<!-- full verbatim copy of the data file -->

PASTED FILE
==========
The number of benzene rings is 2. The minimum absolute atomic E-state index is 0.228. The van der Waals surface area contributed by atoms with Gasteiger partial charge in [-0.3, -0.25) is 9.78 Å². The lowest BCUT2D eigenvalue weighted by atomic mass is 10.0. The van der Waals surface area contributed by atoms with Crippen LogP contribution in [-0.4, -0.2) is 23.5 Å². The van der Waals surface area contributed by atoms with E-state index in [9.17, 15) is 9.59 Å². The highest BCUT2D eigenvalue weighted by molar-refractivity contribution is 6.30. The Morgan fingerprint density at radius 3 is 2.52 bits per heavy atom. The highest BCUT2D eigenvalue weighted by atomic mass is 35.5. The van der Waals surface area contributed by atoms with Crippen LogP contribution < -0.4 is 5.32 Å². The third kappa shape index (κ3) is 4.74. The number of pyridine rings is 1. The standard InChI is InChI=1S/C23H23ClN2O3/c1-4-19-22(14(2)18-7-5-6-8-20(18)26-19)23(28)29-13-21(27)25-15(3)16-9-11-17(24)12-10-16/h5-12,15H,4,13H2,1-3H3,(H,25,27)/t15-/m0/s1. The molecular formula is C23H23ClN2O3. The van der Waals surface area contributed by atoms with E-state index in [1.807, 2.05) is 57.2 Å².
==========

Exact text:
The number of benzene rings is 2. The minimum absolute atomic E-state index is 0.228. The van der Waals surface area contributed by atoms with Gasteiger partial charge in [-0.3, -0.25) is 9.78 Å². The lowest BCUT2D eigenvalue weighted by atomic mass is 10.0. The van der Waals surface area contributed by atoms with Crippen LogP contribution in [-0.4, -0.2) is 23.5 Å². The van der Waals surface area contributed by atoms with E-state index in [9.17, 15) is 9.59 Å². The highest BCUT2D eigenvalue weighted by molar-refractivity contribution is 6.30. The Morgan fingerprint density at radius 3 is 2.52 bits per heavy atom. The highest BCUT2D eigenvalue weighted by atomic mass is 35.5. The van der Waals surface area contributed by atoms with Crippen LogP contribution < -0.4 is 5.32 Å². The third kappa shape index (κ3) is 4.74. The number of pyridine rings is 1. The standard InChI is InChI=1S/C23H23ClN2O3/c1-4-19-22(14(2)18-7-5-6-8-20(18)26-19)23(28)29-13-21(27)25-15(3)16-9-11-17(24)12-10-16/h5-12,15H,4,13H2,1-3H3,(H,25,27)/t15-/m0/s1. The molecular formula is C23H23ClN2O3. The van der Waals surface area contributed by atoms with E-state index in [1.807, 2.05) is 57.2 Å².